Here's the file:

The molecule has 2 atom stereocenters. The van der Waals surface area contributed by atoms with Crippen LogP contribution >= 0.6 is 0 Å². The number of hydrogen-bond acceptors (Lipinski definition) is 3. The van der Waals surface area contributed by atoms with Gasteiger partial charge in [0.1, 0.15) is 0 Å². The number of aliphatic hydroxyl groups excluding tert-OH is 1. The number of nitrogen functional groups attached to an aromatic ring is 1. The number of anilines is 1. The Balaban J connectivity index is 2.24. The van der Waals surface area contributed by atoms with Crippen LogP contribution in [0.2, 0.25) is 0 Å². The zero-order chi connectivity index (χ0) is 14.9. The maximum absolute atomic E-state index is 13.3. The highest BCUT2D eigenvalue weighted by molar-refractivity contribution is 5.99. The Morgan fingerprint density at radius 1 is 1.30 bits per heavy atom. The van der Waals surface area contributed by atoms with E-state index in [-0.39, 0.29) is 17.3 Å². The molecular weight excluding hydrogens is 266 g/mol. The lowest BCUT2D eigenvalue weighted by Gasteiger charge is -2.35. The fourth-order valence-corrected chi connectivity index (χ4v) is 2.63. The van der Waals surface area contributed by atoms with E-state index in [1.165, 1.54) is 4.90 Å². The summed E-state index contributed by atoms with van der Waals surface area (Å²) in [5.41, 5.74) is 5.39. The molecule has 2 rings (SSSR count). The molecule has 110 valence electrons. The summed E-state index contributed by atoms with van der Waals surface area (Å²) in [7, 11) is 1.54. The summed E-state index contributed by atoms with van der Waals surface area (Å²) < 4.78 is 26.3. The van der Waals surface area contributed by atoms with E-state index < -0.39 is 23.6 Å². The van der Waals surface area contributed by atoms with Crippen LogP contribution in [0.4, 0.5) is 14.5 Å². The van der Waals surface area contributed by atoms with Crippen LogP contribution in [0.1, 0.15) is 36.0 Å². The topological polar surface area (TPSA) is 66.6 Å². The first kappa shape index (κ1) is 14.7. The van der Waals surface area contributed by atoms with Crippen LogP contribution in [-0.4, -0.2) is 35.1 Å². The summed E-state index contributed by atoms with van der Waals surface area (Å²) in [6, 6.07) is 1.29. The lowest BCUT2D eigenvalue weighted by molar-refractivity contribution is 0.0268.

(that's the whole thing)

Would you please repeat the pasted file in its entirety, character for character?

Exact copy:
The molecule has 2 atom stereocenters. The van der Waals surface area contributed by atoms with Crippen LogP contribution >= 0.6 is 0 Å². The number of hydrogen-bond acceptors (Lipinski definition) is 3. The van der Waals surface area contributed by atoms with Gasteiger partial charge in [0.1, 0.15) is 0 Å². The number of aliphatic hydroxyl groups excluding tert-OH is 1. The number of nitrogen functional groups attached to an aromatic ring is 1. The number of anilines is 1. The Balaban J connectivity index is 2.24. The van der Waals surface area contributed by atoms with Crippen LogP contribution in [0.2, 0.25) is 0 Å². The zero-order chi connectivity index (χ0) is 14.9. The maximum absolute atomic E-state index is 13.3. The highest BCUT2D eigenvalue weighted by molar-refractivity contribution is 5.99. The Morgan fingerprint density at radius 1 is 1.30 bits per heavy atom. The van der Waals surface area contributed by atoms with E-state index in [-0.39, 0.29) is 17.3 Å². The molecular weight excluding hydrogens is 266 g/mol. The lowest BCUT2D eigenvalue weighted by Gasteiger charge is -2.35. The fourth-order valence-corrected chi connectivity index (χ4v) is 2.63. The van der Waals surface area contributed by atoms with E-state index in [1.165, 1.54) is 4.90 Å². The summed E-state index contributed by atoms with van der Waals surface area (Å²) in [5.41, 5.74) is 5.39. The molecule has 2 rings (SSSR count). The molecule has 110 valence electrons. The summed E-state index contributed by atoms with van der Waals surface area (Å²) in [7, 11) is 1.54. The summed E-state index contributed by atoms with van der Waals surface area (Å²) < 4.78 is 26.3. The van der Waals surface area contributed by atoms with E-state index < -0.39 is 23.6 Å². The van der Waals surface area contributed by atoms with Crippen LogP contribution in [0.4, 0.5) is 14.5 Å². The van der Waals surface area contributed by atoms with Crippen LogP contribution in [0.1, 0.15) is 36.0 Å². The topological polar surface area (TPSA) is 66.6 Å². The first kappa shape index (κ1) is 14.7. The van der Waals surface area contributed by atoms with Crippen LogP contribution in [-0.4, -0.2) is 35.1 Å². The summed E-state index contributed by atoms with van der Waals surface area (Å²) in [6, 6.07) is 1.29. The lowest BCUT2D eigenvalue weighted by molar-refractivity contribution is 0.0268.